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Tennessee’s Tattooing Tools Dated to More Than 5,500 Years Ago

Wednesday, May 26, 2021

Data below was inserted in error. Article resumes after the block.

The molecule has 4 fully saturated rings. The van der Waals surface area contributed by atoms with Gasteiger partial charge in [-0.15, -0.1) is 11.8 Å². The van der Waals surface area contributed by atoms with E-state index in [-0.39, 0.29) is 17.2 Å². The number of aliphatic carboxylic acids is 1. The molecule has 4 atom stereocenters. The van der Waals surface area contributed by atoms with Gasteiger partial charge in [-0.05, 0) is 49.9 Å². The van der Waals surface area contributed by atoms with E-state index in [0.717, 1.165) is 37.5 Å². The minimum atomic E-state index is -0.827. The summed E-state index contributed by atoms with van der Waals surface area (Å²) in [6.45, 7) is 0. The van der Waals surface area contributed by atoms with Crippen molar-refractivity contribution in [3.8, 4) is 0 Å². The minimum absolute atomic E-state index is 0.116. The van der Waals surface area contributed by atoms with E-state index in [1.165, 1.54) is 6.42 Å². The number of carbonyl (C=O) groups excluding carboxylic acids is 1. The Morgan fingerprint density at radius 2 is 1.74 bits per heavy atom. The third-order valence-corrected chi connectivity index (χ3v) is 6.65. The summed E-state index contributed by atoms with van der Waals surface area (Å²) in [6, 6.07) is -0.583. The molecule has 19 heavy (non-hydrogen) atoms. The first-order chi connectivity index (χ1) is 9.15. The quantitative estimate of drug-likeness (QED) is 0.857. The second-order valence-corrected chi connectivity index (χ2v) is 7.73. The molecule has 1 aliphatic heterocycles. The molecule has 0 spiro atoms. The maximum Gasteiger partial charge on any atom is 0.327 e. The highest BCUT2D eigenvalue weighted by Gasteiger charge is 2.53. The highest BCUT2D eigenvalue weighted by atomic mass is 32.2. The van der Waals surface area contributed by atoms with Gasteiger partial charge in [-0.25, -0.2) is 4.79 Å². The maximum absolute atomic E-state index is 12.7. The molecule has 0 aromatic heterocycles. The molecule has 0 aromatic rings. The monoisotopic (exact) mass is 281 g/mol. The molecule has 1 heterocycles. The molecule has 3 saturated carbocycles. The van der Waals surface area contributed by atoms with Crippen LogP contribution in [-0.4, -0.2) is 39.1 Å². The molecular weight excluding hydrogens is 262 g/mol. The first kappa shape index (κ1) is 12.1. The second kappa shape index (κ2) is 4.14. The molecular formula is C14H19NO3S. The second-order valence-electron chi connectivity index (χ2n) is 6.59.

Tennessee Turkey BonesNASHVILLE, TENNESSEE—According to a Science News report, a new study of turkey bones unearthed in 1985 in a burial pit at the Fernvale site in central Tennessee suggests that they may have been used by Native Americans to make tattoos between 5,520 and 3,620 years ago. Archaeologist Aaron Deter-Wolf of the Tennessee Division of Archaeology said the age of the tools pushes back the practice of tattooing in North America by more than 1,000 years. Microscopic analysis of the sharpened, pigment-stained leg bones revealed marks resembling those left behind on sharpened deer bones during experiments to produce tattoos on slabs of pig skin in a previous study. Two turkey wing bones from the grave also bear microscopic wear and pigment residues, but lack sharpened tips, while pigment-stained seashells are thought to have held inky solutions. To read about an ancient tattoo needle found in Utah, go to "Artifact."

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